Classification in Complex Event Processing
Following up on the excellent discussion in Predicting Events with Logistic Regression I think it is time to talk a bit about the importance of classification in complex event processing. CEP is, by definition, about detecting business opportunities and threats in real-time. It follows, that by definition, CEP is centered around classifying and discriminating complex events as either opportunity or a threat.
In earlier posts, I have often mentioned the importance of Bayesian analytics in CEP/EP. The Apache Mahout development team specifically lists Support Vector Machines (SVM), Logistic regression, Bayesian networks, Perceptron and Winnow and Neural Networks as classification algorithms.
Note: The key concept of Bayes’s theorem is that the true rates of false positives and false negatives are not a function of the accuracy of the test alone, but also the actual rate or frequency of occurrence within the test population; and, often, the more powerful issue is the actual rates of the condition within the sample being tested.
However, before diving into these methods (we will continue in future posts), let’s discuss classification a bit more.
Looking to our friend Wikipedia, statistical classification is a procedure in which individual objects are grouped based on quantitative analysis on one or more characteristics inherent in the objects and is based on a training set of previously grouped objects. We often see this form of classification in network-based intrusion detection, where neural networks are trained to baseline normal network traffic and this training set is used to classify network traffic as normal or abnormal. We see a similar application in spam detection where Bayesian networks are used to classify text as spam or ham. We like ham; spam is bad.
There is no single classifier that works best on all given problems and various tests much be performed to compare classifier performance. In a statistical classification problem, precision is the number of true positives divided by the total number of elements labeled as belonging to the class. False positives are objects incorrectly labeled as belonging to the class (ham classified as spam, for example). False negatives are objects which were not labeled as belonging to that class but should have been (spam classifed as ham, for example). Recall, in this case, is defined as the number of true positives divided by the total number of elements that actually belong to the class . (i.e. the sum of true positives and false negatives.) These ratios can be translated directly into probabilities.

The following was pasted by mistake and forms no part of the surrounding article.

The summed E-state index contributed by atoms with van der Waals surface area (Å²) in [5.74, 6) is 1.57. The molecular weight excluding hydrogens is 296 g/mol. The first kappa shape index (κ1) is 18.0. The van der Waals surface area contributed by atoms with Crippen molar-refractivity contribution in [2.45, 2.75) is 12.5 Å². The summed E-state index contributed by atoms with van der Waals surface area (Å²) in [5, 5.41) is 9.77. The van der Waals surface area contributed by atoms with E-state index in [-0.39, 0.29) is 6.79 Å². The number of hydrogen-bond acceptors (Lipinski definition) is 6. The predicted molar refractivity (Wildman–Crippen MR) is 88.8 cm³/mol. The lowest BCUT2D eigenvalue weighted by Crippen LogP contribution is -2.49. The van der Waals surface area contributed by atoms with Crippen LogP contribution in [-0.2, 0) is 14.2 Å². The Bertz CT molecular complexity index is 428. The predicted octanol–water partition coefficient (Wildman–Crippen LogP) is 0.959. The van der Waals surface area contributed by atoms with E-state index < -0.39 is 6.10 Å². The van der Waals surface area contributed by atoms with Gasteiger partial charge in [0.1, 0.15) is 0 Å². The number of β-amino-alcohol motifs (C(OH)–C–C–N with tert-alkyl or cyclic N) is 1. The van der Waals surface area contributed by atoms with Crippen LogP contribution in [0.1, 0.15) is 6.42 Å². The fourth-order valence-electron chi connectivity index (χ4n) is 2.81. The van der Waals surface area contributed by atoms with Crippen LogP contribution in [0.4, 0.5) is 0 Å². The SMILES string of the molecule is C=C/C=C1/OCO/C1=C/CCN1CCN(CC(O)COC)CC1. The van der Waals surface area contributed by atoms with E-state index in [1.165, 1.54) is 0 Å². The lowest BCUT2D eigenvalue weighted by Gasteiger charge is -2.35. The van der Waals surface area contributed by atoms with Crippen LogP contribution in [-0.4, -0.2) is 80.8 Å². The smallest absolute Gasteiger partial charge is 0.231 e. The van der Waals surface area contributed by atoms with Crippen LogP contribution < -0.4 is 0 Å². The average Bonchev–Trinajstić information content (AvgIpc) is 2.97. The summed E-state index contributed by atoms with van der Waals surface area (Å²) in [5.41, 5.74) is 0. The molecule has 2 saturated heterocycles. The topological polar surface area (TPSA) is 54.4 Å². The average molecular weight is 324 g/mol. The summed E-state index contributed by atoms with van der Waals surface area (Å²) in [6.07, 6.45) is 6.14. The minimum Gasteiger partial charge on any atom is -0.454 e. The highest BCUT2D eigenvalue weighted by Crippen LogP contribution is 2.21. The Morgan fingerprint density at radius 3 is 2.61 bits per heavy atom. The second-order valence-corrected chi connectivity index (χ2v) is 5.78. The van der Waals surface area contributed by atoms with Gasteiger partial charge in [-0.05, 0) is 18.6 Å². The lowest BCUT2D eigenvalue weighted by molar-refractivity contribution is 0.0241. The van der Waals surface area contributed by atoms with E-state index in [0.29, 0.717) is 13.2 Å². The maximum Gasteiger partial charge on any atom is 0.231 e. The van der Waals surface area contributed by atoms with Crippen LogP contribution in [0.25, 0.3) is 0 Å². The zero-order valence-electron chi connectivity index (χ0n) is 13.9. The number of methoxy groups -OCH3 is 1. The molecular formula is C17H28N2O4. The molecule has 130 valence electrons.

Basically, it should be trivial to see that CEP problems of detecting opportunities and threats in real-time can be viewed as a classification problem where precision, recall, true positives, true negatives, false positives, and false negatives are key concepts. Most CEP classes of problems are based around optimizing the tradeoffs of falsely classifying an object as belonging to a group (for example, a false positive threat) and missing the threat altogether (a false negative). Terms like Type I error (a false positive) and Type II error (a false negative) are used to describe possible detection errors created in statistical decision processes.
In some classification problems, there can be zero tolerance for any false negatives. One example would be the threat of a nuclear strike. In this case, false negatives have far greater impact than a false positive on missile defense. Well, that might not be true if the false positive results in a counter missile strike!! This outlines some of the core challenges of detecting opportunities and threats in real time. CEP is non-trivial, but let’s not get into game theory this year.
Classification of events is critical for complex event processing. Complex events are harder to classify than simple events. This might be a good place to start when formulating a quantitative definition of a complex event.